Spiral

spiralsspherical spiralwhorlplane spiralspiral patternsspiral shapedspiro-formswirly
In mathematics, a spiral is a curve which emanates from a point, moving farther away as it revolves around the point.wikipedia
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Phonograph record

vinyl7LP
The first definition describes a planar curve, that extends in both of the perpendicular directions within its plane; the groove on one side of a record closely approximates a plane spiral (and it is by the finite width and depth of the groove, but not by the wider spacing between than within tracks, that it falls short of being a perfect example); note that successive loops differ in diameter.
A phonograph record (also known as a gramophone record, especially in British English), often simply record, is an analog sound storage medium in the form of a flat disc with an inscribed, modulated spiral groove.

Archimedean spiral

spiralspiral of ArchimedesArchimedes spiral
In the side picture, the black curve at the bottom is an Archimedean spiral, while the green curve is a helix.
The Archimedean spiral (also known as the arithmetic spiral) is a spiral named after the 3rd-century BC Greek mathematician Archimedes.

Logarithmic spiral

equiangular spiralmiraculous spiralSpira mirabilis
In another example, the "center lines" of the arms of a spiral galaxy trace logarithmic spirals.
A logarithmic spiral, equiangular spiral, or growth spiral is a self-similar spiral curve which often appears in nature.

Spiral of Theodorus

In geometry, the spiral of Theodorus (also called square root spiral, Einstein spiral or Pythagorean spiral) is a spiral composed of right triangles, placed edge-to-edge.

Lituus (mathematics)

Lituus
In mathematics, a lituus is a spiral with polar equation

Helix

helicalheliceshelically
In others it follows a skew path forming a helico-spiral pattern.
A conic helix may be defined as a spiral on a conic surface, with the distance to the apex an exponential function of the angle indicating direction from the axis.

Angle

acute angleobtuse angleoblique
A rhumb line (also known as a loxodrome or "spherical spiral") is the curve on a sphere traced by a ship with constant bearing (e.g., travelling from one pole to the other while keeping a fixed angle with respect to the meridians).
In other contexts, such as identifying a point on a spiral curve or describing the cumulative rotation of an object in two dimensions relative to a reference orientation, angles that differ by a non-zero multiple of a full turn are not equivalent.

Horn (anatomy)

hornhornshorned
Thompson also studied spirals occurring in horns, teeth, claws and plants.
Horns usually have a curved or spiral shape, often with ridges or fluting.

Helianthus

sunflowersunflowersHelianthus annuus
A model for the pattern of florets in the head of a sunflower was proposed by H. Vogel.
Further, the florets of a sunflower are arranged in a natural spiral.

Patterns in nature

da Vinci branching rulepatternsnatural patterns
Natural patterns include symmetries, trees, spirals, meanders, waves, foams, tessellations, cracks and stripes.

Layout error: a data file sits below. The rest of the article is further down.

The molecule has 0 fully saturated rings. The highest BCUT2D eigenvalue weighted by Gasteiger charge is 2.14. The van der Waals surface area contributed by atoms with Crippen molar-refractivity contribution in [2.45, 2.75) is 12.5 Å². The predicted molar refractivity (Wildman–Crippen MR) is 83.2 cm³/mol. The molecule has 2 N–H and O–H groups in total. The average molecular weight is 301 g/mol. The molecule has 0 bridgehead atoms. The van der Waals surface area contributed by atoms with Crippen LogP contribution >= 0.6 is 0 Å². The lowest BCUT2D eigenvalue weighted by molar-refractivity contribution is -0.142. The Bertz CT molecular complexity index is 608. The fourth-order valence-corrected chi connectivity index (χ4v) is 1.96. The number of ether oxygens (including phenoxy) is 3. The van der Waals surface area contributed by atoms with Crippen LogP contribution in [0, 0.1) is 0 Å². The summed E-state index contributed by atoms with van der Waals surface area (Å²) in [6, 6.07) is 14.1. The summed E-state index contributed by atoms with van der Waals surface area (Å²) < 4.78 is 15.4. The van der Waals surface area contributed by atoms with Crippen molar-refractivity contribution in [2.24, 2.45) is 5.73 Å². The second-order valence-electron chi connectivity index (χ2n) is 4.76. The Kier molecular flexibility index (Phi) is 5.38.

Celtic maze

Celtic mazes are straight-line spiral patterns that have been drawn all over the world since prehistoric times.

Spirangle

In geometry, a spirangle is a figure related to a spiral.

Stairs

staircasespiral staircasestairway
Spiral stairs, sometimes referred to in architectural descriptions as vice, wind around a newel (also the central pole).

Mathematics

mathematicalmathmathematician
In mathematics, a spiral is a curve which emanates from a point, moving farther away as it revolves around the point.

Curve

closed curvespace curvesmooth curve
In mathematics, a spiral is a curve which emanates from a point, moving farther away as it revolves around the point.

The American Heritage Dictionary of the English Language

American Heritage DictionaryAmerican HeritageAmerican Heritage Dictionary of the English Language

Plane (geometry)

planeplanarplanes
The first definition describes a planar curve, that extends in both of the perpendicular directions within its plane; the groove on one side of a record closely approximates a plane spiral (and it is by the finite width and depth of the groove, but not by the wider spacing between than within tracks, that it falls short of being a perfect example); note that successive loops differ in diameter.

Spiral galaxy

spiral galaxiesspiral armspiral
In another example, the "center lines" of the arms of a spiral galaxy trace logarithmic spirals. The spiral is also found in structures as small as the double helix of DNA and as large as a galaxy.

DNA

deoxyribonucleic aciddouble-stranded DNAdsDNA
The spiral is also found in structures as small as the double helix of DNA and as large as a galaxy.

Two-dimensional space

Euclidean planetwo-dimensional2D
A two-dimensional, or plane, spiral may be described most easily using polar coordinates, where the radius r is a monotonic continuous function of angle \varphi:

Radius

radiiradialradially
A two-dimensional, or plane, spiral may be described most easily using polar coordinates, where the radius r is a monotonic continuous function of angle \varphi:

Continuous function

continuouscontinuitycontinuous map
A two-dimensional, or plane, spiral may be described most easily using polar coordinates, where the radius r is a monotonic continuous function of angle \varphi: